It’s been very humbling to have adult children, boys – or girl in your case. I’m spending more time apologizing to our kids for offering insight they don’t ask for. But this little by little leads to great talks.

    Liked by 1 person

  10. Nice ending–made me misty-eyed

    Liked by 1 person

  11. I can relate. I have five sons; 3 who are adults. Every now and then I have to remember (unless they remind me), they’re grown people.. Then I wonder, how did that happen??? Good post!

    Liked by 1 person

  12. Bill Sweeney says:

    Great post, Mitch. I can relate, I only gives my daughter advice when she asks for it.

    Liked by 1 person

  13. Jennie says:

    I love this, Mitch! When the truth hurts, there just might be a pony. Merry Christmas to you! 🎄

    Liked by 1 person

  14. Those grown daughters have a way of humbling a Dad.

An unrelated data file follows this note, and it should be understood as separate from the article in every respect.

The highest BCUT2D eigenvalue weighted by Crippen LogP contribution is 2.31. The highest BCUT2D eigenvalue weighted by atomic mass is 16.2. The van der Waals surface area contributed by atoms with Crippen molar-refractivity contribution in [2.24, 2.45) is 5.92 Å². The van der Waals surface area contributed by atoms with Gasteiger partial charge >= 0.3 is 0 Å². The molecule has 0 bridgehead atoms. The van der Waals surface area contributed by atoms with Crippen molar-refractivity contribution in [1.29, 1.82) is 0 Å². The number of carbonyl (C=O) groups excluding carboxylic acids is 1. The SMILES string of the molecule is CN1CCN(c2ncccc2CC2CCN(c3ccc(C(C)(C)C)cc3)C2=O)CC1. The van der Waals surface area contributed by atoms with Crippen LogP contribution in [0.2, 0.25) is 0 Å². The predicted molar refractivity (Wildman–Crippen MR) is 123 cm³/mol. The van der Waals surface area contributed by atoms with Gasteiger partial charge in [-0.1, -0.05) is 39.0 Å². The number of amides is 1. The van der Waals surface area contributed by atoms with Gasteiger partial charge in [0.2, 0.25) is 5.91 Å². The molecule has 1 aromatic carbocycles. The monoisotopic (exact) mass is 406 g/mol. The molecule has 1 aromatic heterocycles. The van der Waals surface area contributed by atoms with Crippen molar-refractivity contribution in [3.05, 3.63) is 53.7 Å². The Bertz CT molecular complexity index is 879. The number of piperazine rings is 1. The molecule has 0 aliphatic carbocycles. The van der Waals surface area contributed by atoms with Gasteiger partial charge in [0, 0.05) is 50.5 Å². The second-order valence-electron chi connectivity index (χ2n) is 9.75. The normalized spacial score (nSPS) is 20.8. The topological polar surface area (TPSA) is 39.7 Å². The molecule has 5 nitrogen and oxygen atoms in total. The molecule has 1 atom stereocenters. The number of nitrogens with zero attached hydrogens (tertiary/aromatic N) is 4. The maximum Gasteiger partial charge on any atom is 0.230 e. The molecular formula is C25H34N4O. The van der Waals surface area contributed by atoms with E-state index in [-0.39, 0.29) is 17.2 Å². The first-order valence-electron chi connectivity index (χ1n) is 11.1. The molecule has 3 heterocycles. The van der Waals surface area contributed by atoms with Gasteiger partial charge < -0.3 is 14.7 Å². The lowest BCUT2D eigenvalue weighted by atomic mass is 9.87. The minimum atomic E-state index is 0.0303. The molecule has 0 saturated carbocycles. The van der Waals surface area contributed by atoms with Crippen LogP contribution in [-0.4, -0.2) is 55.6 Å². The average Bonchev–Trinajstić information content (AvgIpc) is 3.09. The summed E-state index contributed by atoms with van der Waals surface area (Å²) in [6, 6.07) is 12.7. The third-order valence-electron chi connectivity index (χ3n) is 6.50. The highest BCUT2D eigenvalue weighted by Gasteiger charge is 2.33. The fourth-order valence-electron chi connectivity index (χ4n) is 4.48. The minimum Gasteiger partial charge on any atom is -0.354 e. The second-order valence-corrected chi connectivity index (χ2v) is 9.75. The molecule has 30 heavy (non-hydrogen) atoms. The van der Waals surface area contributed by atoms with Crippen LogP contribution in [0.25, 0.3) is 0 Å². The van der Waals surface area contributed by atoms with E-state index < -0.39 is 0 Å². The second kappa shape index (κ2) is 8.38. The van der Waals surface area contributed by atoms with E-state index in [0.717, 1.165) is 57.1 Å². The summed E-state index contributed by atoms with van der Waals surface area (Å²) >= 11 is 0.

Liked by 1 person

  15. Ann Coleman says:

    You were so wise to prod until she told you what was wrong, and to actually listen to her say words that probably stung a bit. It’s so hard to realize our “kids” are grown up now and we need to treat them that way. But it sounds to me as if you two made huge strides toward a new and healthy relationship. Yup, you did get that Christmas pony! Merry Christmas to you and yours!

    Liked by 1 person

  16. Tina says:

    I can relate to this post from the daughter side, accept it’s more complicated than that because my Dad isn’t a Christian. Actually I am the only Christian in my family so it’s more than a dad thing. *Big eyes* BUT I am definitely all the more thankfull for my family in Christ. I need those Christian brothers, sisters, and dad-like figures.

    Liked by 1 person

  17. Awesome endings are rooted in great beginning. You must have been a great dad before she moved out. Also, the whole purpose of CHRISTmas is reconciliation.

    Liked by 1 person

  18. I hope you had a merry Christmas

    Liked by 1 person